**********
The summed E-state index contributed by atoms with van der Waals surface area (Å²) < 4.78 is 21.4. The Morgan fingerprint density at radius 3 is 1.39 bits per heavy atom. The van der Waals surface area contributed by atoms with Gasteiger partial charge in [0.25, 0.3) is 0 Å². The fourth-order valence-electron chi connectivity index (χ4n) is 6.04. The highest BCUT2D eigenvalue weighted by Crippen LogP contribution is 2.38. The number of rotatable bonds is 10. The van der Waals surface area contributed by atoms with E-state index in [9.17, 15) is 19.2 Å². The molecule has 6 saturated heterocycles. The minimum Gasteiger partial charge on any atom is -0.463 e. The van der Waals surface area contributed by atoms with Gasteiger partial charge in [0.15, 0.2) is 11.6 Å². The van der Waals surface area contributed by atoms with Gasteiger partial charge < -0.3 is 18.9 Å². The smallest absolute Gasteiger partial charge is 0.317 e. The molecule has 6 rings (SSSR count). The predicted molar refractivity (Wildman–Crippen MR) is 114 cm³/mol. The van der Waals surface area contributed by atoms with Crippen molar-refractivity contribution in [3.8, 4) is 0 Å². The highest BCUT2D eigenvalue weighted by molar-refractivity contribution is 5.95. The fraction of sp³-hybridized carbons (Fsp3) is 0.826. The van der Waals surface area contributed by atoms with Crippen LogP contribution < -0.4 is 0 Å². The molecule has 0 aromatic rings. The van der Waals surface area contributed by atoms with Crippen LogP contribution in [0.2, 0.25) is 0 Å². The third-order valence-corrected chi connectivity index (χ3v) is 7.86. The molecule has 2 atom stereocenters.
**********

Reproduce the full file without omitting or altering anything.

The summed E-state index contributed by atoms with van der Waals surface area (Å²) < 4.78 is 21.4. The Morgan fingerprint density at radius 3 is 1.39 bits per heavy atom. The van der Waals surface area contributed by atoms with Gasteiger partial charge in [0.25, 0.3) is 0 Å². The fourth-order valence-electron chi connectivity index (χ4n) is 6.04. The highest BCUT2D eigenvalue weighted by Crippen LogP contribution is 2.38. The number of rotatable bonds is 10. The van der Waals surface area contributed by atoms with E-state index in [9.17, 15) is 19.2 Å². The molecule has 6 saturated heterocycles. The minimum Gasteiger partial charge on any atom is -0.463 e. The van der Waals surface area contributed by atoms with Gasteiger partial charge in [0.15, 0.2) is 11.6 Å². The van der Waals surface area contributed by atoms with Gasteiger partial charge < -0.3 is 18.9 Å². The smallest absolute Gasteiger partial charge is 0.317 e. The molecule has 6 rings (SSSR count). The predicted molar refractivity (Wildman–Crippen MR) is 114 cm³/mol. The van der Waals surface area contributed by atoms with Crippen molar-refractivity contribution in [3.8, 4) is 0 Å². The highest BCUT2D eigenvalue weighted by molar-refractivity contribution is 5.95. The fraction of sp³-hybridized carbons (Fsp3) is 0.826. The van der Waals surface area contributed by atoms with Crippen LogP contribution < -0.4 is 0 Å². The molecule has 0 aromatic rings. The van der Waals surface area contributed by atoms with Crippen LogP contribution in [0.2, 0.25) is 0 Å². The third-order valence-corrected chi connectivity index (χ3v) is 7.86. The molecule has 2 atom stereocenters.